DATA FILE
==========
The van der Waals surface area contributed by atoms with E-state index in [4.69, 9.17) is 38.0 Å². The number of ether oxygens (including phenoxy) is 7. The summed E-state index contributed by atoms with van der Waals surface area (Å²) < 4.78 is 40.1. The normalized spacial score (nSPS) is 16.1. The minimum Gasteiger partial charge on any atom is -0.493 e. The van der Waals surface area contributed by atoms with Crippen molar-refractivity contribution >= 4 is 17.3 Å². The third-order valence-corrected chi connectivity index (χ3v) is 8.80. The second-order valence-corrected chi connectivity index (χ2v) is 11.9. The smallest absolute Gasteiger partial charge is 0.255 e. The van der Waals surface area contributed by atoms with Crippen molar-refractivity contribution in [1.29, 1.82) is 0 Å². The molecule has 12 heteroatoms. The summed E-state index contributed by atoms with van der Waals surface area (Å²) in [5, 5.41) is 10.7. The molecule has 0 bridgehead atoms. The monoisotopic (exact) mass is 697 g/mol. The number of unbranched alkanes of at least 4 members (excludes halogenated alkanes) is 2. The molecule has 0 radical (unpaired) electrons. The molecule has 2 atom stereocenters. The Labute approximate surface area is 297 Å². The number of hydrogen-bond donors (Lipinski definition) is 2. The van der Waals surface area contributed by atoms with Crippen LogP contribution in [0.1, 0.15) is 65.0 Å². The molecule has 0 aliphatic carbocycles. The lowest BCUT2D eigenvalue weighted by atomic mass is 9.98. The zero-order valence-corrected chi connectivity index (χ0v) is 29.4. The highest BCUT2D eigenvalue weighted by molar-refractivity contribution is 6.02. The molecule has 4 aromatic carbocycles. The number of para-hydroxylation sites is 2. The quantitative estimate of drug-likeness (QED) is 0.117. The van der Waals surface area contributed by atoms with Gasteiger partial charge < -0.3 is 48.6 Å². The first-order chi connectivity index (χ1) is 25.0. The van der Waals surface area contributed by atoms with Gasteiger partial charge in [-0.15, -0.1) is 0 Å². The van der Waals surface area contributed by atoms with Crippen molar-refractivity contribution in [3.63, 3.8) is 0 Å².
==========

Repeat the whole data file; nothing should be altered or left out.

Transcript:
The van der Waals surface area contributed by atoms with E-state index in [4.69, 9.17) is 38.0 Å². The number of ether oxygens (including phenoxy) is 7. The summed E-state index contributed by atoms with van der Waals surface area (Å²) < 4.78 is 40.1. The normalized spacial score (nSPS) is 16.1. The minimum Gasteiger partial charge on any atom is -0.493 e. The van der Waals surface area contributed by atoms with Crippen molar-refractivity contribution >= 4 is 17.3 Å². The third-order valence-corrected chi connectivity index (χ3v) is 8.80. The second-order valence-corrected chi connectivity index (χ2v) is 11.9. The smallest absolute Gasteiger partial charge is 0.255 e. The van der Waals surface area contributed by atoms with Crippen molar-refractivity contribution in [1.29, 1.82) is 0 Å². The molecule has 12 heteroatoms. The summed E-state index contributed by atoms with van der Waals surface area (Å²) in [5, 5.41) is 10.7. The molecule has 0 bridgehead atoms. The monoisotopic (exact) mass is 697 g/mol. The number of unbranched alkanes of at least 4 members (excludes halogenated alkanes) is 2. The molecule has 0 radical (unpaired) electrons. The molecule has 2 atom stereocenters. The Labute approximate surface area is 297 Å². The number of hydrogen-bond donors (Lipinski definition) is 2. The van der Waals surface area contributed by atoms with Crippen LogP contribution in [0.1, 0.15) is 65.0 Å². The molecule has 0 aliphatic carbocycles. The lowest BCUT2D eigenvalue weighted by atomic mass is 9.98. The zero-order valence-corrected chi connectivity index (χ0v) is 29.4. The highest BCUT2D eigenvalue weighted by molar-refractivity contribution is 6.02. The molecule has 4 aromatic carbocycles. The number of para-hydroxylation sites is 2. The quantitative estimate of drug-likeness (QED) is 0.117. The van der Waals surface area contributed by atoms with Gasteiger partial charge < -0.3 is 48.6 Å². The first-order chi connectivity index (χ1) is 25.0. The van der Waals surface area contributed by atoms with Gasteiger partial charge in [-0.15, -0.1) is 0 Å². The van der Waals surface area contributed by atoms with Crippen molar-refractivity contribution in [3.63, 3.8) is 0 Å².